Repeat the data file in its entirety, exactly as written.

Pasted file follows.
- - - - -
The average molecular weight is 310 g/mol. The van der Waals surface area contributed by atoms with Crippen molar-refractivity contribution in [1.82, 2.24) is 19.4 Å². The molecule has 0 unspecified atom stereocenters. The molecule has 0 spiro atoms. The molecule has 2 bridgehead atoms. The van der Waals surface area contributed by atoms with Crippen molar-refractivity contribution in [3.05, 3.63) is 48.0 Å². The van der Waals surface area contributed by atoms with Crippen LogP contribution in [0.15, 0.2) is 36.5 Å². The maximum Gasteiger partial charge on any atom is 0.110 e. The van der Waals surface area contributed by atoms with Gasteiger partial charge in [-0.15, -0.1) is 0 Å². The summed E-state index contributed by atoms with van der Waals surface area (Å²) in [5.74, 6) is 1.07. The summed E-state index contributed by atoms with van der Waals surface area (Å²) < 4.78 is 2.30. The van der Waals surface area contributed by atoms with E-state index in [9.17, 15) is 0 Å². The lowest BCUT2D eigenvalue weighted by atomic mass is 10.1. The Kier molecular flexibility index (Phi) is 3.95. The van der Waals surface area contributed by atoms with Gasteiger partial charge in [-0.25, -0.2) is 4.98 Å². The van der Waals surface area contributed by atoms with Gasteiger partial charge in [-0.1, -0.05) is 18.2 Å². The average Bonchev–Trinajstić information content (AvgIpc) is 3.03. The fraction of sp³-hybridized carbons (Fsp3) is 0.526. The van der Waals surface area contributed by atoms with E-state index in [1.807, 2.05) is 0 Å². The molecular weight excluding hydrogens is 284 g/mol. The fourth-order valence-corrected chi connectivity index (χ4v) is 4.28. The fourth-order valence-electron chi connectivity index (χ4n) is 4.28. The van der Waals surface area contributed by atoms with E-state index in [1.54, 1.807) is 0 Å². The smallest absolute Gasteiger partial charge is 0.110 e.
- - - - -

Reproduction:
The average molecular weight is 310 g/mol. The van der Waals surface area contributed by atoms with Crippen molar-refractivity contribution in [1.82, 2.24) is 19.4 Å². The molecule has 0 unspecified atom stereocenters. The molecule has 0 spiro atoms. The molecule has 2 bridgehead atoms. The van der Waals surface area contributed by atoms with Crippen molar-refractivity contribution in [3.05, 3.63) is 48.0 Å². The van der Waals surface area contributed by atoms with Crippen LogP contribution in [0.15, 0.2) is 36.5 Å². The maximum Gasteiger partial charge on any atom is 0.110 e. The van der Waals surface area contributed by atoms with Gasteiger partial charge in [-0.15, -0.1) is 0 Å². The summed E-state index contributed by atoms with van der Waals surface area (Å²) in [5.74, 6) is 1.07. The summed E-state index contributed by atoms with van der Waals surface area (Å²) < 4.78 is 2.30. The van der Waals surface area contributed by atoms with E-state index in [9.17, 15) is 0 Å². The lowest BCUT2D eigenvalue weighted by atomic mass is 10.1. The Kier molecular flexibility index (Phi) is 3.95. The van der Waals surface area contributed by atoms with Gasteiger partial charge in [-0.25, -0.2) is 4.98 Å². The van der Waals surface area contributed by atoms with Gasteiger partial charge in [-0.1, -0.05) is 18.2 Å². The average Bonchev–Trinajstić information content (AvgIpc) is 3.03. The fraction of sp³-hybridized carbons (Fsp3) is 0.526. The van der Waals surface area contributed by atoms with E-state index in [1.807, 2.05) is 0 Å². The molecular weight excluding hydrogens is 284 g/mol. The fourth-order valence-corrected chi connectivity index (χ4v) is 4.28. The fourth-order valence-electron chi connectivity index (χ4n) is 4.28. The van der Waals surface area contributed by atoms with E-state index in [1.54, 1.807) is 0 Å². The smallest absolute Gasteiger partial charge is 0.110 e.